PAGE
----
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The staff RBS wants to keep on in Asia are already looking for work elsewhere

RBS faces retention problem in Asia even as it cuts staff

RBS: trying hard to keep its staff

RBS has a retention problem in Asia. Yes, the bank is cutting to the bare bones – from 2,800 employees to just 200 across the region – but sales and trading form the rump of those it wants to keep. The trouble is that some of them are already looking for other jobs and more are expected to follow.

Despite wide-ranging cuts to the firm’s investment banking and Asian operations announced last week, Singapore will remain (alongside the UK and US) as one of only three countries where RBS will maintain sales and trading operations – largely serving UK and Western European customers.

The bank is expected to drastically reduce its overall workforce in Asia to just 200, down from 2,800 at the end of last year. Singapore sales and trading staff will make up much of this remaining Asian rump, say headhunters with knowledge of the firm, and RBS is keen to keep them on board to retain their market knowledge and avoid recruitment costs.

This may be easier said than done. “To stay attractive to sales and trading employees in Singapore, RBS will need to reinvent itself as a proper boutique bank rather than just a shell of its former self – an unattractive add-on to its UK operations,” says a recruiter in Singapore who asked to remain anonymous because of client confidentiality. “This will be tough and if it can’t reinvent its image, it will have all sorts of problems holding onto these people, some of whom will now see both boutiques and large banks as better places to work.”

RBS’s potential retention problems in Singapore are compounded by its trading focus on foreign exchange, interest rates, commodities and debt capital markets. The Asian job market for these functions, while not booming, is more buoyant than in equities, where Standard Chartered and other banks in the region are cutting staff.

Several senior managers in Asia have already left RBS in the past year, including Madan Menon, formerly co-head of markets and international banking for the region. Following news of the firm’s Asian restructuring on Thursday, recruiters in Singapore have taken an increasing number of calls from RBS employees – both traders considering whether to remain in the revamped business and corporate banking staff looking to leave before likely layoffs.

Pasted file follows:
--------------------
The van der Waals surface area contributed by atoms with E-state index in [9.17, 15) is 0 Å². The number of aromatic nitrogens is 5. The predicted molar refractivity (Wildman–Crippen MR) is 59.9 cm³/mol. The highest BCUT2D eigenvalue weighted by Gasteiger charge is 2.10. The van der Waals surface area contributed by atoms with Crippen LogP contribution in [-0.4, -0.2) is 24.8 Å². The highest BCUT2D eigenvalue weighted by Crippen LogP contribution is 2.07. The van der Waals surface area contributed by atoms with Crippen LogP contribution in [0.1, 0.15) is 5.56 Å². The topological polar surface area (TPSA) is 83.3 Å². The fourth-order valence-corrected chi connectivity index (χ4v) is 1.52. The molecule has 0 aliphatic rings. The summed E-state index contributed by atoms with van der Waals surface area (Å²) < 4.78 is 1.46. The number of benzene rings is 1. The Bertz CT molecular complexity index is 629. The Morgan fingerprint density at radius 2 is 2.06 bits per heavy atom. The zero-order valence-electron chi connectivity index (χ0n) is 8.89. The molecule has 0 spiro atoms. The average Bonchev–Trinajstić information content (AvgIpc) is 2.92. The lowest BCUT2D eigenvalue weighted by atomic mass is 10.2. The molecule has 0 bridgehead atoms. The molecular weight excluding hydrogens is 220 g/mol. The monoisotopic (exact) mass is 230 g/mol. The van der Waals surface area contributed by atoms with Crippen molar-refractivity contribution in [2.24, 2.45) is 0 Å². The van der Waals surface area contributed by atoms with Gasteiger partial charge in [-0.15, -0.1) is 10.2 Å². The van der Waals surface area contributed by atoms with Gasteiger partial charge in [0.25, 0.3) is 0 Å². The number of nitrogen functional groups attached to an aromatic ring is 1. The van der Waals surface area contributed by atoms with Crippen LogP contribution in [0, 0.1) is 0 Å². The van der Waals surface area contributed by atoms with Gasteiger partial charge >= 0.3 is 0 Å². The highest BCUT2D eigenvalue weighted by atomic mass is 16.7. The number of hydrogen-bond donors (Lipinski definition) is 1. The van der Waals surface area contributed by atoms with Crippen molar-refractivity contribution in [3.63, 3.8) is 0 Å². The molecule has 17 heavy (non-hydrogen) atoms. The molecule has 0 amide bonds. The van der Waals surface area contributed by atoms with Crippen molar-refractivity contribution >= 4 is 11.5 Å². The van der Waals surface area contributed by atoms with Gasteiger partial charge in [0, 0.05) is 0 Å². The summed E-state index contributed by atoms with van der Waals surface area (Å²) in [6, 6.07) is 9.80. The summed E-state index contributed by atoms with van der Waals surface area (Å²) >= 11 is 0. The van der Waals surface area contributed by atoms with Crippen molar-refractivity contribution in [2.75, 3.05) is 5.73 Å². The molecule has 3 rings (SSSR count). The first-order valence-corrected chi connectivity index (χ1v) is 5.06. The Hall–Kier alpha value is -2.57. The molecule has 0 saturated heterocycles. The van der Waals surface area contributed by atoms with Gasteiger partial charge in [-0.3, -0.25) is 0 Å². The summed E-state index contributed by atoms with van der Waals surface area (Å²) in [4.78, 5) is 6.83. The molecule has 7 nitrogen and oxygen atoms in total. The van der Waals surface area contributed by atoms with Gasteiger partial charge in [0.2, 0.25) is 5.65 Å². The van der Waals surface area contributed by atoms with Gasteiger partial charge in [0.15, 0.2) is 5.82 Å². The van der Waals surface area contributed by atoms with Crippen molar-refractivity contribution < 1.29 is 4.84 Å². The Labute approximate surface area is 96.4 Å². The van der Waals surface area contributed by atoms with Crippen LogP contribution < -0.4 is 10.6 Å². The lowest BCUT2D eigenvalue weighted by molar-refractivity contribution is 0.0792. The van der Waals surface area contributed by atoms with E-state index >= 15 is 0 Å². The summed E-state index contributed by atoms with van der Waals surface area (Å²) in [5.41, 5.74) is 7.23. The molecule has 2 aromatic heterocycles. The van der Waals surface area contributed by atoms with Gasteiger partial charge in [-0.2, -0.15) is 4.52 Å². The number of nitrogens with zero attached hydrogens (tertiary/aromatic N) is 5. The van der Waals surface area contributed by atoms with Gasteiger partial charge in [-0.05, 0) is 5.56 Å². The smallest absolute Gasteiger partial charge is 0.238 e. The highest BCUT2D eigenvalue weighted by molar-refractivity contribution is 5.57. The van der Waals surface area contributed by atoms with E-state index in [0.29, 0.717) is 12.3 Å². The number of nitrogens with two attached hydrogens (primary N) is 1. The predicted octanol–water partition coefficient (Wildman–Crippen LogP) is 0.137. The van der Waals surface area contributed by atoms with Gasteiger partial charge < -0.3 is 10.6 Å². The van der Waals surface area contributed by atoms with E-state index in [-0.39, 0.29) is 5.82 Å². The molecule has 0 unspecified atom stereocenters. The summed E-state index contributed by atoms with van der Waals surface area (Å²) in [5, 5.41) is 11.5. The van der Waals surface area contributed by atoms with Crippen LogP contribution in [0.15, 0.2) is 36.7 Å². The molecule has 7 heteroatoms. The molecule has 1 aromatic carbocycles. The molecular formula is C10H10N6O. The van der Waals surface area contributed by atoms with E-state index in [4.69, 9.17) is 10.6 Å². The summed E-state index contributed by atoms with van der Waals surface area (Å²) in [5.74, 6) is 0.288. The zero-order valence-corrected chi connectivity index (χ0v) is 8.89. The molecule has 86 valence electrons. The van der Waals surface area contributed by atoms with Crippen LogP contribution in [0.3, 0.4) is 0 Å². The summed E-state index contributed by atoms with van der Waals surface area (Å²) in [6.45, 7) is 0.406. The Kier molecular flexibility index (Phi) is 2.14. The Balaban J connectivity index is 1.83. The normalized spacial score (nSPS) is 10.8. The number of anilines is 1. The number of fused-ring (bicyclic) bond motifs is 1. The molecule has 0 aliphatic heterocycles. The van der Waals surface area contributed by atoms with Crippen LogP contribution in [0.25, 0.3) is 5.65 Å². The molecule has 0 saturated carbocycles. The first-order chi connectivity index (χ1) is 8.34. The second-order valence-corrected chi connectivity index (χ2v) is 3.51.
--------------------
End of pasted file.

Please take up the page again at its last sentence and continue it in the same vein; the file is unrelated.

RBS plans to sell or close its Asian corporate banking business. “We are exploring options for the sale of the affected businesses, and if this was not successful, then the activities would be wound down,” a spokesperson for the bank in Asia told us. A source close to the firm in Asia told the Financial Times that the unit could struggle to attract buyers because it wasn’t generating enough profit and was too closely tied to the bank’s main technology infrastructure.

“The situation is very uncertain for RBS staff – it’s not surprising that many are already looking for other opportunities and aren’t waiting for a potential buyer to come along and possibly save their jobs,” says the anonymous recruiter. “And whatever your role at RBS, if you get the chance to move elsewhere, even at the same level for the same money, you’d be crazy not to consider it. After all, RBS keeps on saying it wants to be a UK-focused bank, which isn’t a great thing to hear if you’re working hard for them in Asia.”

While the top 15% to 20% of performers at RBS should expect recruiters and rival banks to seek them out, others face a more challenging job search. There is less hiring in corporate banking than there was 12 months ago, although (as we reported last week) local Singaporean banks are expected to snap up some of RBS’s staff. “If the job market were better, there’d be a mass walk-out from RBS right now,” says the anonymous recruiter.

A stint at RBS in Asia shouldn’t damage your CV, however. “I wouldn’t see it as negative as long you didn’t have a very short tenure. If you’ve been with the firm for a while, through tough times, that might even be a positive,” says Eunice Ng, director of search firm Avanza Consulting.

“The bank and its staff in Singapore have been through a lot, but actually whenever I talk to current or former RBS employees, they always say it’s a great place to work,” adds Craig Brewer, director at recruitment firm FiveTen Group in Singapore.

RBS would not reply to questions about its Asian employees.


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